The American buffalo, more accurately called bison today, once roamed North America in vast herds.
It is believed that buffalo crossed over a land bridge that once connected the Asian and North American continents. Buffalo slowly moved southward through the centuries, eventually reaching as far as Mexico and as far east as the Atlantic Coast, extending south to Florida. But, the largest herds were found on the plains and prairies, from the Rocky Mountains east to the Mississippi River and from Great Slave Lake in Canada to Texas.
Because the great herds were nearly gone before any organized attempts were made to survey populations, it will never be known just how many buffalo once roamed North America. However, estimates range from 30 to 75 million. “The moving multitude…darkened the whole plains,” wrote Lewis and Clark, who encountered a herd at South Dakota’s White River in 1806.
Although the buffalo’s size and color range from light to dark brown vary in different areas of the country, experts generally agree that all American buffalo belong to the same species. The differences in appearance probably result from various environments in which they live.
Like their close relatives, domestic cattle and sheep, buffalo are cloven-hoofed. Both males and females have a single set of hollow, curved horns. The male buffalo, called bulls, are immense, often weighing a ton or more and standing 5 to 6 feet high at the shoulders. The massive head and great hump covered with dark brown wooly hair contrast sharply with the relatively small hips. The females, or cows, are not as massive. Despite their great size and bulkiness, buffalo have excellent mobility, speed, and agility and can sprint at speeds of up to 30 miles per hour.
In the spring, buffalo begin to shed their heavy winter coats, and soon their hair hangs in tatters. Buffalo rub against large stones and trees to hasten shedding and possibly relieve their itching skin. The only remaining long hairs are on the head, forelegs, and hump by late spring. Buffalo wallow in dust or sand to escape the torment of attacking insects.
With the arrival of the breeding season in mid-to-late summer, the herds become restless. The bulls, aloof most of the year, now drift among the cows and calves. Noticeably quiet at other times, the bulls bellow hoarsely and become quarrelsome. Many fights occur over females, and the combatants, with lowered heads, paw the earth defiantly.
Cows give birth usually every year to one tawny to buff-colored calf. Most calves are born between the middle of April and the end of May, but some arrive as late as October. At birth, the calves have only a faint suggestion of the hump they will develop later. Buffalo begin grazing, primarily on grasses, while still very young, although some may continue to nurse until they are nearly a year old. Buffalo may live to be about 20 years of age.
By 1800, the small buffalo herds east of the Mississippi River were gone. Buffalo may have been killed to protect livestock and farmlands in that region. With the westward expansion of the American Frontier, systematic reduction of the plains herds began around 1830, when buffalo hunting became the chief industry of the plains. Organized hunters killed buffalo for hides and meat, often killing up to 250 buffalo a day.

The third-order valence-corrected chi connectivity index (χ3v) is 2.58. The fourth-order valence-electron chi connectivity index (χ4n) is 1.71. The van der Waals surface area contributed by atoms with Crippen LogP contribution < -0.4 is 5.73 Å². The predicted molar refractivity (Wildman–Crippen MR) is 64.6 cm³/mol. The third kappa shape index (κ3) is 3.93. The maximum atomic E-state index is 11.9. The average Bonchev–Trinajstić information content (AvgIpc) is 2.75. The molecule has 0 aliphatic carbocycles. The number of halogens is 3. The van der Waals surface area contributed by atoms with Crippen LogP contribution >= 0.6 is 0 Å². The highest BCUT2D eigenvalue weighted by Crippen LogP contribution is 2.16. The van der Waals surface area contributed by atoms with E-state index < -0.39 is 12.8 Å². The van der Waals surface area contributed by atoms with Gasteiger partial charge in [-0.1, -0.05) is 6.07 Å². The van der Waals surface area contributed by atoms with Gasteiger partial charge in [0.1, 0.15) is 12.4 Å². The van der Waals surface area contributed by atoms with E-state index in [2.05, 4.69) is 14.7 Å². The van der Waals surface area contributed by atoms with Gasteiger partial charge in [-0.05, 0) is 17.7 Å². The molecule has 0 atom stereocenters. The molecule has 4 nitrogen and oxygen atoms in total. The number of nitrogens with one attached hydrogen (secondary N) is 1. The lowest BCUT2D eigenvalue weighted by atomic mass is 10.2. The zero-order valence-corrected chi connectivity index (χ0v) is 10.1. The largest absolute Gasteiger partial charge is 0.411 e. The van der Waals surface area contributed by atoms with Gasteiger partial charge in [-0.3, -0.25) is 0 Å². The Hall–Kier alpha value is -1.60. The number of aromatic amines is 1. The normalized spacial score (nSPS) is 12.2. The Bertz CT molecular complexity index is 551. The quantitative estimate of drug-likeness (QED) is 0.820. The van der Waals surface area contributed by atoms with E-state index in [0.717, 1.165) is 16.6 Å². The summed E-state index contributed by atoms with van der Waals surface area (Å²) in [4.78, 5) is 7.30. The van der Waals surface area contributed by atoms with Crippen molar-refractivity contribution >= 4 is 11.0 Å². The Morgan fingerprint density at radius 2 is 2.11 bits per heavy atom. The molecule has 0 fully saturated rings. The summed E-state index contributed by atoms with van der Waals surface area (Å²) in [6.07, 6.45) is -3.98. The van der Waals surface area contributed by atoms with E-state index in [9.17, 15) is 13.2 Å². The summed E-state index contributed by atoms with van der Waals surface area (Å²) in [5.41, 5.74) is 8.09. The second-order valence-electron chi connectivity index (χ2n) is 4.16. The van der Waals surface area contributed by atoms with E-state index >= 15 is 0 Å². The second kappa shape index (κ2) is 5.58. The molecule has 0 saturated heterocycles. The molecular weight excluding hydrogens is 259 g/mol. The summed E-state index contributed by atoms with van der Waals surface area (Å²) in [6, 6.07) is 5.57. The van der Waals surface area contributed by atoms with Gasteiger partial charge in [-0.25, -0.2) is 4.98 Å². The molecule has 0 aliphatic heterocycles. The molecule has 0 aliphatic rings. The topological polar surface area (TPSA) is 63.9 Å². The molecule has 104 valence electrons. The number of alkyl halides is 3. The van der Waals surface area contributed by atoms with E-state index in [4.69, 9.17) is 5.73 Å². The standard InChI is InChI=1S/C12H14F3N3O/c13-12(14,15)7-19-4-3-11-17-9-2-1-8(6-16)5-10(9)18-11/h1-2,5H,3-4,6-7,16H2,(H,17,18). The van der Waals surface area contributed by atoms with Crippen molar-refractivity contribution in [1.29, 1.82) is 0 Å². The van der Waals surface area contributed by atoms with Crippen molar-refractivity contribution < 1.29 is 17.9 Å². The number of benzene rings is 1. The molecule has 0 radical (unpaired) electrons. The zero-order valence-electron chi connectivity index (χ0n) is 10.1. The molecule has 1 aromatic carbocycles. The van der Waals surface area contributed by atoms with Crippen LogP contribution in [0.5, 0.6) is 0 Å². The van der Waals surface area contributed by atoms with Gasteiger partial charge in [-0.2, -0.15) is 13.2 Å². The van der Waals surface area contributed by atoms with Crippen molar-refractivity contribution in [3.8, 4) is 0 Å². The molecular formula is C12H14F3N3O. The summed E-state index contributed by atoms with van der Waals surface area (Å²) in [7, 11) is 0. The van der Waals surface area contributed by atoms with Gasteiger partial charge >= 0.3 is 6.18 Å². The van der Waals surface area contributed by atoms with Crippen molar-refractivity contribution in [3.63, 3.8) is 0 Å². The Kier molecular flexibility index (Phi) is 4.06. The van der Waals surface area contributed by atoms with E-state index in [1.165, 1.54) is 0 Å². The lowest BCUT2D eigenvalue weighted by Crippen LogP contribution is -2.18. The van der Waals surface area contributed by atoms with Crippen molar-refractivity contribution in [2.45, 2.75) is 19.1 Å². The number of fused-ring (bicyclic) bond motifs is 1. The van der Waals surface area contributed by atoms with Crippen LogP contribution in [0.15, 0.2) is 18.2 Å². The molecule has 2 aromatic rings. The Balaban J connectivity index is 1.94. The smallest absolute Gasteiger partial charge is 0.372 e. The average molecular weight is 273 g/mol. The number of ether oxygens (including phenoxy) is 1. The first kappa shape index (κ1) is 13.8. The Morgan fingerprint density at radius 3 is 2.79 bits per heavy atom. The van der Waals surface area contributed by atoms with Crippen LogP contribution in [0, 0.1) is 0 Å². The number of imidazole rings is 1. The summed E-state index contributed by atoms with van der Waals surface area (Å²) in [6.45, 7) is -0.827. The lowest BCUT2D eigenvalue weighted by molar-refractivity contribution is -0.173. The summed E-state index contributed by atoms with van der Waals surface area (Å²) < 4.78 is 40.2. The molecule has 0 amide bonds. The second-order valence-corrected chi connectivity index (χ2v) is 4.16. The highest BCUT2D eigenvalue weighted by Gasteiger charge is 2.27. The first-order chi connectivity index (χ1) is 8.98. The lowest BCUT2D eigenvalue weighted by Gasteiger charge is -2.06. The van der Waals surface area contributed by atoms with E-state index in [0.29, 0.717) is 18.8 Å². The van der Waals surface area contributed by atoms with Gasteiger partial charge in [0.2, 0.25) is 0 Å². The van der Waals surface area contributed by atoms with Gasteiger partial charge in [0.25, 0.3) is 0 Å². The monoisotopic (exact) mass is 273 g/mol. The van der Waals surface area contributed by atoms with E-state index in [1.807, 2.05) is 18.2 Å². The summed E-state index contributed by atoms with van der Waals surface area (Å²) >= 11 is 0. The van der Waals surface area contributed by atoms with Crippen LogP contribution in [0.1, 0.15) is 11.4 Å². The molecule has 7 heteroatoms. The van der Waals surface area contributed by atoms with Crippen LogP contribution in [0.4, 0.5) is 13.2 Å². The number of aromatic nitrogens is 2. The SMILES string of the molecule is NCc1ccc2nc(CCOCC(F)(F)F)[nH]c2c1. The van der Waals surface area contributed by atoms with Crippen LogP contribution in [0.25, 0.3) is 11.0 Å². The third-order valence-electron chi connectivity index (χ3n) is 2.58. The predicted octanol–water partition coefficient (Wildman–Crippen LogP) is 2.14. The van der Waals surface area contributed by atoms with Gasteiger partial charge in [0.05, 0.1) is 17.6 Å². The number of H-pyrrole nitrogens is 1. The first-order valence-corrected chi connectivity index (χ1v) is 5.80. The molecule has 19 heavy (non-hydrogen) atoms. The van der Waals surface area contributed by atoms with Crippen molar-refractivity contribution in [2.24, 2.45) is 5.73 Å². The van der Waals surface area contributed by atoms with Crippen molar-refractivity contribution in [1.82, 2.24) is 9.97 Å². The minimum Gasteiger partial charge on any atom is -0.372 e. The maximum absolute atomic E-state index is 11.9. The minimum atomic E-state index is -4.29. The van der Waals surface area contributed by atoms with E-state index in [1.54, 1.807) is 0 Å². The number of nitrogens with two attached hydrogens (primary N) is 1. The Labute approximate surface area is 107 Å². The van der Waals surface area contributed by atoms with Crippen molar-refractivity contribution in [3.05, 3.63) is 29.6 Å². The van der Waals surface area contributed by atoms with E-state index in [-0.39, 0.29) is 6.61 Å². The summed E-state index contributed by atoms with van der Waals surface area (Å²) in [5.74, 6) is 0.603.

Unfortunately, many people also wanted to eradicate buffalo as a way to take away the livelihood and well-being of Native Americans. Native American tribes depended on the buffalo’s meat and hides. Today, many still believe the animal has special spiritual and healing powers, making it an essential part of their culture.
The construction of the railroads across the plains further hastened the depletion of buffalo populations. Hunting from train windows was advertised widely, and passengers shot them as the buffalo raced beside the trains. By 1883, both the northern and the southern herds had been destroyed. Less than 300 wild animals remained in the United States and Canada by the turn of the century out of the millions that once lived there.
Conservation of the buffalo came slowly. In May 1894, Congress enacted a law making buffalo hunting in Yellowstone National Park illegal. Eight years later, money was appropriated to purchase 21 buffalo from private herds to build the Yellowstone herd. This herd has steadily increased with adequate protection until it numbers almost 4,000 animals today.
Thousands of buffalo also inhabit the National Bison Range in the Flathead Valley of Montana, the Wichita Mountains National Wildlife Refuge in southwest Oklahoma, the Fort Niobrara National Wildlife Refuge in northern Nebraska, Sullys Hill National Wildlife Refuge in northwestern North Dakota, and Walnut Creek National Wildlife Refuge in central Iowa.
Many other private herds have boosted the buffalo’s overall population over the years. While the present herds, numbering about 200,000 buffalo in all, are not as large as the great herds that once ranged the North American continent, they are large enough to ensure the continued well-being of the American buffalo for generations to come.
Source: U.S. Fish & Wildlife Service